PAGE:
It has a DC-CDI (Capacitor Discharge Ignition) electric-start system with an auxiliary kick starter. Its spark ignition system complies with Canadian ICES-002 and European directives 97/24/EC and 89/336/EEC. The four-wheeler’s charging system requires a 0.5 Amp trickle charger.
|Spark Plug, Gap||Regular: NGK CR6HSA; Premium: NGK CR6HIX|
Gap: 0.70 – 0.80 mkick-starterm (0.028 – 0.031 in)
|Fuse||5 – 7.5 Amp|
|Battery||12V 14.4kC (4 Ah)/10 Hr, YTH5L-12B/YTX5L-BS formats|
|Battery Dimensions (L x W x H)||4.5 x 2.8 x 4.2 in (114 x 71 x 106 mm)|
Tires & Brakes
Steel wheels are equipped with 16 x 6.5-8 front and 16 x 8-7 rear tires, which can be difficult to find given that these tire sizes are phased out.
You can, however, go for slightly taller tires like Kenda Pathfinder K530 ATV Tires (view on Amazon) should you need to replace stock rubber. But if you are still using stock tires on your quad, it is best to determine its manufacture year. The ’08 models’ recommended tire pressure is 3 psi, while the final-year model’s recommended cold tire pressure is 2.0 psi (13.8 kPa).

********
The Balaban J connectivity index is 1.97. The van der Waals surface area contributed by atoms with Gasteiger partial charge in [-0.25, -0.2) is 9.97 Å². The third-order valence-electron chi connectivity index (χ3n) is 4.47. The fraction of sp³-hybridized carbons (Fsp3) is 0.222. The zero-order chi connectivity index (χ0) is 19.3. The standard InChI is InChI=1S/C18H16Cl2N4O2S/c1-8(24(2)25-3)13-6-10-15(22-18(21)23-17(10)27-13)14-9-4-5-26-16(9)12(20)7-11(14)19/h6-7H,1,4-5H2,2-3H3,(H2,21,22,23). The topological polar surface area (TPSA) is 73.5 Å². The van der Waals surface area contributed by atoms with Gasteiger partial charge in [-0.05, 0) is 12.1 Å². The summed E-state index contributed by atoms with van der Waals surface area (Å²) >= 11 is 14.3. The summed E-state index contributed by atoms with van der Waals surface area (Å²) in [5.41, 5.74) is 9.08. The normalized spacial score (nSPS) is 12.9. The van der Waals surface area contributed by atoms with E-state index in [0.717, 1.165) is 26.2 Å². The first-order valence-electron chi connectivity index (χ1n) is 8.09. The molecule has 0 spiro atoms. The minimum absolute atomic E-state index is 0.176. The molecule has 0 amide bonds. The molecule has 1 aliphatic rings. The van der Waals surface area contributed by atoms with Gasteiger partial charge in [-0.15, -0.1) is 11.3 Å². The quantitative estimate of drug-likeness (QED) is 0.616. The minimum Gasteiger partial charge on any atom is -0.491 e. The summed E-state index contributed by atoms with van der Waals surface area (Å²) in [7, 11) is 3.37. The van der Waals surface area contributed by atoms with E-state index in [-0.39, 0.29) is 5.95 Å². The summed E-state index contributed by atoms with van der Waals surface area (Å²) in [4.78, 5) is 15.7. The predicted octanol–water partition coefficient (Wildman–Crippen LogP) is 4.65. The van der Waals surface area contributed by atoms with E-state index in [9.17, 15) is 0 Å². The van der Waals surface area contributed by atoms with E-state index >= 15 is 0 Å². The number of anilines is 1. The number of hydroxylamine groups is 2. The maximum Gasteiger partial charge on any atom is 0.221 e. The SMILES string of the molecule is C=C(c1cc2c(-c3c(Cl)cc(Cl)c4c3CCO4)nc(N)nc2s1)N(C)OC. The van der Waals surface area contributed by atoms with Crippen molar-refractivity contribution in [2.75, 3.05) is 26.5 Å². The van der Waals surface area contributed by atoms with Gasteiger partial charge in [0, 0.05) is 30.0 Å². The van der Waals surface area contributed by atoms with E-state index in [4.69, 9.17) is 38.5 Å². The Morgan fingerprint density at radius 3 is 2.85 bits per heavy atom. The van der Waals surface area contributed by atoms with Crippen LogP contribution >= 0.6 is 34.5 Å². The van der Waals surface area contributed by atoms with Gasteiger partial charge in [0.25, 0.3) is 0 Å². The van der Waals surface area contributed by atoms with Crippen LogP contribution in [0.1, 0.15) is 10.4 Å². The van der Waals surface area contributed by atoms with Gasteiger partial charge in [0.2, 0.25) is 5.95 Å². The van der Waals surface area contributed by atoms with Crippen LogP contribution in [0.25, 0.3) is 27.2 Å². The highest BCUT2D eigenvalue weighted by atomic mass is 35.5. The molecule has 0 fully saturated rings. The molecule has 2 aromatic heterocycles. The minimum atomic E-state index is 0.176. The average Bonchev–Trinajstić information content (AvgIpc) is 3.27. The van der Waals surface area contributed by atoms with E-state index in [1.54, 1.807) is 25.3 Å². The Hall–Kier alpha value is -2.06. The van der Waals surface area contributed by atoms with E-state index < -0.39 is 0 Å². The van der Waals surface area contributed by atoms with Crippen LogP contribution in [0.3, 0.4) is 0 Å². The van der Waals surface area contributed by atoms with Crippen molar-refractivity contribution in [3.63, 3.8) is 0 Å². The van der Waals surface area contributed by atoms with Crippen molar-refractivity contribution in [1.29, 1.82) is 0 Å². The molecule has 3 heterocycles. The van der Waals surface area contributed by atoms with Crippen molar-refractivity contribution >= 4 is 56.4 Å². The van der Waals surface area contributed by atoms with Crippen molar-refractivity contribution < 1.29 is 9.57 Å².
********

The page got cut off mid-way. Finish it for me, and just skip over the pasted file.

|Front Tire, off-road/road air pressure||Duro 16 x 6.5 – 7, 20.7 kPa (0.21 kgf-cm2 , 3 psi)|
|Rear Tire, off-road/road air pressure||Duro 16 x 8 – 7, 20.7 kPa (0.21 kgf-cm2, 3 psi)|
|Front Brake Type||Expanding drum|
|Rear Brake Type||Expanding drum w/ mechanical lock parking brake|
The Polaris Outlaw 50’s suspension design lends to the overall turning radius of 5.0 feet (1,524 mm), making for the 4×4’s stable and predictable handling – excellent for young riders. Wheel travel is a conservative 3.0 inches for both front and rear suspension.
|Frame Type||Tubular, double-cradle|
|Turning Radius||1.52 m (5 ft)|
|Front Suspension Type, Travel||Single control arm w/ 3 inches (76 mm) of travel|
|Rear Suspension Type, Travel||Spring over shock w/ 3 inches (76 mm) of travel|
Since this machine is meant to be your kid’s first quad, things are kept pretty simple but still built according to Polaris specs. Very little difference can be noticed between the 50-class and 90-class kids quads that Polaris offers.
|Length||1,220 mm (48 in)|
|Width||800 mm (31.5 in)|
|Height||710 mm (28 in)|